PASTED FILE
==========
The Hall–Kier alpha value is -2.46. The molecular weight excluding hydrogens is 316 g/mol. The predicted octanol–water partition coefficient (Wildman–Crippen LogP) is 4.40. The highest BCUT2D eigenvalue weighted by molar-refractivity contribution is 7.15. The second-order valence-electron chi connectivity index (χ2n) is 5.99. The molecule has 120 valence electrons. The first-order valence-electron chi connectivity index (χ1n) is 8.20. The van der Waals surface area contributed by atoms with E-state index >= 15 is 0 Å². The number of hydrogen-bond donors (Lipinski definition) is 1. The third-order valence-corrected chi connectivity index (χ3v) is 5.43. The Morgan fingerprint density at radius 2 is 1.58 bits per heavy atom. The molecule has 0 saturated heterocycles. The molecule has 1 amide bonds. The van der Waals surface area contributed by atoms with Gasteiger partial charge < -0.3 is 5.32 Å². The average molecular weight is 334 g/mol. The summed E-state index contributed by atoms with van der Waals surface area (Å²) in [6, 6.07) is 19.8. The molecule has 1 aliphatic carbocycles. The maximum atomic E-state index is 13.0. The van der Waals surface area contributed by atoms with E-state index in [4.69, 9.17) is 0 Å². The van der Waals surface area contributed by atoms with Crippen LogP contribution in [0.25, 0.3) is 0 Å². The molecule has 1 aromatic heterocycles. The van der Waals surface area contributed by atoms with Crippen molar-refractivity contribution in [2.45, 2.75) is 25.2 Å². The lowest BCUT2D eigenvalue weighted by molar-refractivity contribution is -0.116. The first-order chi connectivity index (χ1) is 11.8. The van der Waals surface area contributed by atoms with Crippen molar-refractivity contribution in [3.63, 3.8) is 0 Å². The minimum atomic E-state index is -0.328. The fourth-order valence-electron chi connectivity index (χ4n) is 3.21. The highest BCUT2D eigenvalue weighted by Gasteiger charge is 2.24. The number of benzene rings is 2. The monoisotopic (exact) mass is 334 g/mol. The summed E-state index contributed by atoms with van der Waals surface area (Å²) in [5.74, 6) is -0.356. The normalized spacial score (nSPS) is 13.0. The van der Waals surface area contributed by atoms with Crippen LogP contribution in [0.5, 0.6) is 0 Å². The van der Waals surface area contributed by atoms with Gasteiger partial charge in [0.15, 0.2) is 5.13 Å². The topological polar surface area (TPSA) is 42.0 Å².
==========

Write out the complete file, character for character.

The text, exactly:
The Hall–Kier alpha value is -2.46. The molecular weight excluding hydrogens is 316 g/mol. The predicted octanol–water partition coefficient (Wildman–Crippen LogP) is 4.40. The highest BCUT2D eigenvalue weighted by molar-refractivity contribution is 7.15. The second-order valence-electron chi connectivity index (χ2n) is 5.99. The molecule has 120 valence electrons. The first-order valence-electron chi connectivity index (χ1n) is 8.20. The van der Waals surface area contributed by atoms with E-state index >= 15 is 0 Å². The number of hydrogen-bond donors (Lipinski definition) is 1. The third-order valence-corrected chi connectivity index (χ3v) is 5.43. The Morgan fingerprint density at radius 2 is 1.58 bits per heavy atom. The molecule has 0 saturated heterocycles. The molecule has 1 amide bonds. The van der Waals surface area contributed by atoms with Gasteiger partial charge < -0.3 is 5.32 Å². The average molecular weight is 334 g/mol. The summed E-state index contributed by atoms with van der Waals surface area (Å²) in [6, 6.07) is 19.8. The molecule has 1 aliphatic carbocycles. The maximum atomic E-state index is 13.0. The van der Waals surface area contributed by atoms with E-state index in [4.69, 9.17) is 0 Å². The van der Waals surface area contributed by atoms with Crippen LogP contribution in [0.25, 0.3) is 0 Å². The molecule has 1 aromatic heterocycles. The van der Waals surface area contributed by atoms with Crippen molar-refractivity contribution in [2.45, 2.75) is 25.2 Å². The lowest BCUT2D eigenvalue weighted by molar-refractivity contribution is -0.116. The first-order chi connectivity index (χ1) is 11.8. The van der Waals surface area contributed by atoms with Crippen molar-refractivity contribution in [3.63, 3.8) is 0 Å². The minimum atomic E-state index is -0.328. The fourth-order valence-electron chi connectivity index (χ4n) is 3.21. The highest BCUT2D eigenvalue weighted by Gasteiger charge is 2.24. The number of benzene rings is 2. The monoisotopic (exact) mass is 334 g/mol. The summed E-state index contributed by atoms with van der Waals surface area (Å²) in [5.74, 6) is -0.356. The normalized spacial score (nSPS) is 13.0. The van der Waals surface area contributed by atoms with Crippen LogP contribution in [0.5, 0.6) is 0 Å². The van der Waals surface area contributed by atoms with Gasteiger partial charge in [0.15, 0.2) is 5.13 Å². The topological polar surface area (TPSA) is 42.0 Å².